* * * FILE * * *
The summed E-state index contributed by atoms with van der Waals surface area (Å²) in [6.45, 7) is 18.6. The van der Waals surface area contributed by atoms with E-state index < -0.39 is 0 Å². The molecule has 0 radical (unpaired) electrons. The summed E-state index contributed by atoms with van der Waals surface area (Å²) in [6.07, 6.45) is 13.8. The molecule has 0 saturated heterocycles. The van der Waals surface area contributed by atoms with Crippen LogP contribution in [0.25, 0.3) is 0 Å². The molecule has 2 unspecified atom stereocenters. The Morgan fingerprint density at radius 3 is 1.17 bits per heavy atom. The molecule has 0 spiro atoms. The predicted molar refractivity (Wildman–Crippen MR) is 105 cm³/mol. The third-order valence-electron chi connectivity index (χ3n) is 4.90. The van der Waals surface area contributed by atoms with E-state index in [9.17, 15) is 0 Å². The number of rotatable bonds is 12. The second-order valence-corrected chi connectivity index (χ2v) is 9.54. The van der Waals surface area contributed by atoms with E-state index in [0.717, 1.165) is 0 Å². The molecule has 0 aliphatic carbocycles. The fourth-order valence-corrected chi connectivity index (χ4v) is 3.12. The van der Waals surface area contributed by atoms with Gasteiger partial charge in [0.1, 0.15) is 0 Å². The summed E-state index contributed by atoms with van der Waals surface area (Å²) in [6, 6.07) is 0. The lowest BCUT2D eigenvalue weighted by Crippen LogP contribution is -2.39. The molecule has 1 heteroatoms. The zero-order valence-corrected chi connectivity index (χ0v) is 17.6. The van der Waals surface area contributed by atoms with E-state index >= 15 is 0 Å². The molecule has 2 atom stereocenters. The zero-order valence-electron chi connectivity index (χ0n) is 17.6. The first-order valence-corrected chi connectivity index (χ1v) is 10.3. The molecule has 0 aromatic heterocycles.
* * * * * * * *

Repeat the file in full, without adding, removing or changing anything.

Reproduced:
The summed E-state index contributed by atoms with van der Waals surface area (Å²) in [6.45, 7) is 18.6. The van der Waals surface area contributed by atoms with E-state index < -0.39 is 0 Å². The molecule has 0 radical (unpaired) electrons. The summed E-state index contributed by atoms with van der Waals surface area (Å²) in [6.07, 6.45) is 13.8. The molecule has 0 saturated heterocycles. The van der Waals surface area contributed by atoms with Crippen LogP contribution in [0.25, 0.3) is 0 Å². The molecule has 2 unspecified atom stereocenters. The Morgan fingerprint density at radius 3 is 1.17 bits per heavy atom. The molecule has 0 spiro atoms. The predicted molar refractivity (Wildman–Crippen MR) is 105 cm³/mol. The third-order valence-electron chi connectivity index (χ3n) is 4.90. The van der Waals surface area contributed by atoms with E-state index in [9.17, 15) is 0 Å². The number of rotatable bonds is 12. The second-order valence-corrected chi connectivity index (χ2v) is 9.54. The van der Waals surface area contributed by atoms with E-state index in [0.717, 1.165) is 0 Å². The molecule has 0 aliphatic carbocycles. The fourth-order valence-corrected chi connectivity index (χ4v) is 3.12. The van der Waals surface area contributed by atoms with Gasteiger partial charge in [0.1, 0.15) is 0 Å². The summed E-state index contributed by atoms with van der Waals surface area (Å²) in [6, 6.07) is 0. The lowest BCUT2D eigenvalue weighted by Crippen LogP contribution is -2.39. The molecule has 1 heteroatoms. The zero-order valence-corrected chi connectivity index (χ0v) is 17.6. The van der Waals surface area contributed by atoms with E-state index >= 15 is 0 Å². The molecule has 2 atom stereocenters. The zero-order valence-electron chi connectivity index (χ0n) is 17.6. The first-order valence-corrected chi connectivity index (χ1v) is 10.3. The molecule has 0 aromatic heterocycles.